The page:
An independent chairman selected from outside CSIRO; two members from CSIRO nominated by CSIRO; two members from the community of Australian oceanographers.

Terms of Reference

Until such time as a permanent Steering Committee is appointed, advise CSIRO on the bringing into service, and if necessary the continued operation, of the ORV with particular reference to the following issues:

• operation and staffing, in-house or by contract;


establishment of liaison with user groups and QFMRAAC;

scheduling of first year's operation;

initial establishment and composition of a small user sub-committee to oversee cruise scheduling;

assessment of likely standing and running costs;

preparation of broad guidelines for financial management;

preparation of broad guidelines for operation and use.




Meeting 1/83 3-5 March 1983 Hobart

2/83 14, 15 April 1983 Canberra

3/83 2, 3 June 1983 Canberra

4/83 28, 29 July 1983 Canberra

5/83 3-6 September 1983 Townsville

6/83 27, 28 October 1983 Canberra

7/83 1, 2 December 1983 Canberra




A M STAC Seminar On Marine Research In Tasmania 3 March 1983 Tasmanian Fisheries Development Authority, Hobart Speakers

Mr A J Harrison Tasmanian Fisheries Development Authority

Dr S W Jeffrey CSIRO Division of Fisheries Research

Dr D A Ritz Zoology Department University of Tasmania

Mr D Rounsevell Tasmanian National Parks and Wildlife Service

Mr A P Andrews Tasmanian Museum and Art Gallery

Mr J Stevens Tasmanian Industry Association for Environmental Control







Pollution Control

Mr B 0 Healey Pollution Control

Tasmanian Department of Environment Dr A D McEwan Oceanography

CSIRO Division of Oceanography

Dr P G Quilty Antarctic Marine

Antarctic Division Department of Science and Technology Dr D Powell Antarctic Marine

Commission for the Conservation of Antarctic Marine Living Resources

Mr P McGovern Maritime

Australian Maritime College


Marine Resources Policy Dr B W Davis) Dr R A Herr) Political Science Department University of Tasmania

A M STAC Colloquium On The Significance Of The Southern Oscillation — El Nino Phenomena And The Need For A Comprehensive Ocean Monitoring System In Australasia 27,28 July 1983 Benjamin Conference Centre, Canberra

Dr D Karoly A global picture of the

Department of Mathematics 'southern oscillation'

Monash University

Dr J S Godfrey CSIRO Division of Oceanography

Dr N Nicholls Australian Numerical Meteorology Research Centre

Dr D Tranter CSIRO Division of Fisheries Research

Mr P Noar Bureau of Meteorology

Dr J R Donguy ORSTOM, New Caledonia

Professor G W Lennon Flinders Institute for Atmospheric & Marine Science

Dr G Meyers Scripps Institute of Oceanography La Jolla, USA

Dr A B Pittock CSIRO Division of Atmospheric Research

Dr A Malcolm Gill CSIRO Division of Plant Industry

Review of ideas of the physical mechanism of the southern oscillation involving the oceans

The relevance of the southern oscillation to the Australasian- Indonesian region

The marine biological impact of El Nino- southern oscillation

The Bureau of Meteorology system for monitoring marine data

The ORSTOM ocean monitoring network

Long term monitoring of sea-levels in relation to ocean climate studies

Monitoring networks to study the southern oscillation 1984-1994

Reality, stability and usefulness of Southern Hemisphere teleconnections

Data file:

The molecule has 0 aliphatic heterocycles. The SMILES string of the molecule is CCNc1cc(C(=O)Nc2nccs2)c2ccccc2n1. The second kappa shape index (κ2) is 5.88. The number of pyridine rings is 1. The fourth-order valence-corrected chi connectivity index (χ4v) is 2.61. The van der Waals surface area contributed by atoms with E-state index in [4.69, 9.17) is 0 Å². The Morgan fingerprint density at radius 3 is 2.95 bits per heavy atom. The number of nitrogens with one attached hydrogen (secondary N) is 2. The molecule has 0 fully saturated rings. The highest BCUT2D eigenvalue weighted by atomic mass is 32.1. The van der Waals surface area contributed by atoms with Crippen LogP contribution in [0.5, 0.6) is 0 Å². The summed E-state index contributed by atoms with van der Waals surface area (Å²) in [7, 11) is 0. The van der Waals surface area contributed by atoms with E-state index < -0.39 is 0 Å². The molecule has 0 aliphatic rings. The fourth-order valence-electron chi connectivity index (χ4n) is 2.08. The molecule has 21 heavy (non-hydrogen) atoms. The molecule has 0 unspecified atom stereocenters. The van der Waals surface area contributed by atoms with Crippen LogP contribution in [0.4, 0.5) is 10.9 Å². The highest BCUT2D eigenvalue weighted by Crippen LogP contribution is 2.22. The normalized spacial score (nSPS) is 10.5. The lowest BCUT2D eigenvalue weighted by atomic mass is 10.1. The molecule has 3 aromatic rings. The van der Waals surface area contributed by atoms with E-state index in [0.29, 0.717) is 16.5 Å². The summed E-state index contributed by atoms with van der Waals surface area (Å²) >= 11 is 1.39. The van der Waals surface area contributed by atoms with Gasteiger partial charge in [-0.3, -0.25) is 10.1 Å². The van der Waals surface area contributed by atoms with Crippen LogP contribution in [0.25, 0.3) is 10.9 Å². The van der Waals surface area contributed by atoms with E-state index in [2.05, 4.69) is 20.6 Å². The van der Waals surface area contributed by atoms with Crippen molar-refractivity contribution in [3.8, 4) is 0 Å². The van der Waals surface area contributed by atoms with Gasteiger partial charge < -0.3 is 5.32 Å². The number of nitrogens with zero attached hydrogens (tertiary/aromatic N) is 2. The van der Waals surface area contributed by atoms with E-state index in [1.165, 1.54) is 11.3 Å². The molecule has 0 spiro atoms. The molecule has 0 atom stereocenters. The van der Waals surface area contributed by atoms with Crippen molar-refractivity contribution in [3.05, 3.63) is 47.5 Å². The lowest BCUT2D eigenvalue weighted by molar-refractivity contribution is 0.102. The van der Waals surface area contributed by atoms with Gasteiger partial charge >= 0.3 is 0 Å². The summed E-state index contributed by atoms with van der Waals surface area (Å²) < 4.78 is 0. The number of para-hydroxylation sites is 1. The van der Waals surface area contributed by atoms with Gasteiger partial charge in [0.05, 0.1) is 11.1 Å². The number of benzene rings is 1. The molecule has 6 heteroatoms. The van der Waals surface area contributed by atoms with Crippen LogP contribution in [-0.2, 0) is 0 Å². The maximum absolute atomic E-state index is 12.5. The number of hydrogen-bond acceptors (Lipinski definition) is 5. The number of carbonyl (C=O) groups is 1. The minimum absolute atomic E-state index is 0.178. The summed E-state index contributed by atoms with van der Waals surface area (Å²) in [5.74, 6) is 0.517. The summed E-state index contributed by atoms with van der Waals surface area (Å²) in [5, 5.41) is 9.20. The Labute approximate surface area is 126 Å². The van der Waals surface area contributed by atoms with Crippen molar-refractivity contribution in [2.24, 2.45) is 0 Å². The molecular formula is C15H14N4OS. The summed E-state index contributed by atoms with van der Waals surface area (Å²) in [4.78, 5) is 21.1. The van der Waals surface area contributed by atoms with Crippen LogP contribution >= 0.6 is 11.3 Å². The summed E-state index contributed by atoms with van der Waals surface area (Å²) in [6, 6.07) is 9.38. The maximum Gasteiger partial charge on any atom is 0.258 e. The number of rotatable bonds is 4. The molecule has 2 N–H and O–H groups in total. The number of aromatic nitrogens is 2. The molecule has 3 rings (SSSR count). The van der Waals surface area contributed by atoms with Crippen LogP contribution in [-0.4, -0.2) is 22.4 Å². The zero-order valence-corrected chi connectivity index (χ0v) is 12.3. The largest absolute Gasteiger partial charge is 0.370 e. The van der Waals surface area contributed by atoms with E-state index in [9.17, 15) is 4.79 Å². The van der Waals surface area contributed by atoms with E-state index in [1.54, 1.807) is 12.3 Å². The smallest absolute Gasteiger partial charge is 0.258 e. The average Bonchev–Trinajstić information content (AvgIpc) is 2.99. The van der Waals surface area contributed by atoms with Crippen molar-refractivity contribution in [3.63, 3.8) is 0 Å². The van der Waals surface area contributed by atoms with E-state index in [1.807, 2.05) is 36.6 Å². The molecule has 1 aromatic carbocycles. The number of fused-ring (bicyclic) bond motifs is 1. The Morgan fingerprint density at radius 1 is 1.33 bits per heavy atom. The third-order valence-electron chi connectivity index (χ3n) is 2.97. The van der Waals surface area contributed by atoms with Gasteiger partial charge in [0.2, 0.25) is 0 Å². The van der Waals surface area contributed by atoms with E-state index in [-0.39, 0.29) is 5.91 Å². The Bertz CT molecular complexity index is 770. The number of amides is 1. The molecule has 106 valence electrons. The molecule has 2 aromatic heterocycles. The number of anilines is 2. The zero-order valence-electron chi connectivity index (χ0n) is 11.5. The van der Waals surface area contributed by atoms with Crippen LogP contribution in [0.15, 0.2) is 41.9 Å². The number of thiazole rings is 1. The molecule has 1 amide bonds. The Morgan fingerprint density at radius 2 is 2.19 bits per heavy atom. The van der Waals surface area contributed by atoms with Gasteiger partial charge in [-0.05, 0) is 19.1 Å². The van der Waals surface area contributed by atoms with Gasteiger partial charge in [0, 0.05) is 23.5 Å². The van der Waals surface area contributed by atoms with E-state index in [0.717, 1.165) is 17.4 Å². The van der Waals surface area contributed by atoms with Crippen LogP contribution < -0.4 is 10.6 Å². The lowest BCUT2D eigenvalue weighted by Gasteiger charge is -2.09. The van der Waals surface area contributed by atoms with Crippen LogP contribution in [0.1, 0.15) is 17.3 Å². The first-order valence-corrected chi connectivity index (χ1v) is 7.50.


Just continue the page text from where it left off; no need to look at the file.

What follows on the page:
Drought and Australian bushfires


Dr Mike Goughian Bureau of Meteorology

Dr B Scott Bureau of Agricultural Economics

Dr G L Kesteven Transrubicon Pty Ltd

Dr Derek Staples CSIRO Division of Fisheries Research

The Australian drought and the southern oscillation

Drought and the Australian primary industries — some economic observations

El Nino and the Peruvian economy

Gulf of Carpentaria prawns and rainfall

A M STAC Fisheries Seminar 27 October 7983 Benjamin Conference Centre, Canberra Dr D Hancock Assessment of stocks

WA Department of Fisheries and Wildlife

Dr C Grant Department of Primary Industry

Mr D Campbell Bureau of Agricultural Economimcs

Mr A Byrne Department of Primary Industry

Mr F Chopin Australian Maritime College

Dr T Dix Tasmanian Fisheries Development Authority

Ms J Ruello

Australian domestic stocks and their management

Fisheries economics

Australian foreign fishing policies

Fishing technology in Australia and overseas

Mariculture techniques and their potential for Australia

Fish processing in Australia




Coastal and Ocean Engineering

Convenor Mr R J Smith

Members Associate Professor J B Hinwood Department of Mechanical Engineering, Monash University

Dr P Riedel, Riedel and Byrne, Consulting Engineers

Mr F L Wilkinson, Chief Engineer, Maritime Works, Department of Housing and Construction.

Terms of Reference

To advise AMSTAC on national needs and priorities in relation to the development of facilities for coastal and ocean engineering. This group was established on 16 November 1981 and reported to AMSTAC in November 1983.

Marine Applications of Satellite Sensing

Convenor Dr J W Zillman

Members Dr F R Honey, CSIRO Division of Land Resources Management

Dr D Carpenter, ANU Faculty of Engineering Physics

Mr B V Hamon, retired (formerly of the CSIRO Division of Fisheries and Oceanography)

Dr C S Nilsson, CSIRO Division of Oceanography.

Terms of Reference

To advise AMSTAC on applications of satellite sensing to the marine sciences and technologies and on priorities in terms of user requirements and facilities to receive, process, archive and distribute satellite data. The group will be concerned with both:

a use of satellite data for research into marine problems; and

b research into the use of satellite data in marine applications.

The group was established on 14 September 1982.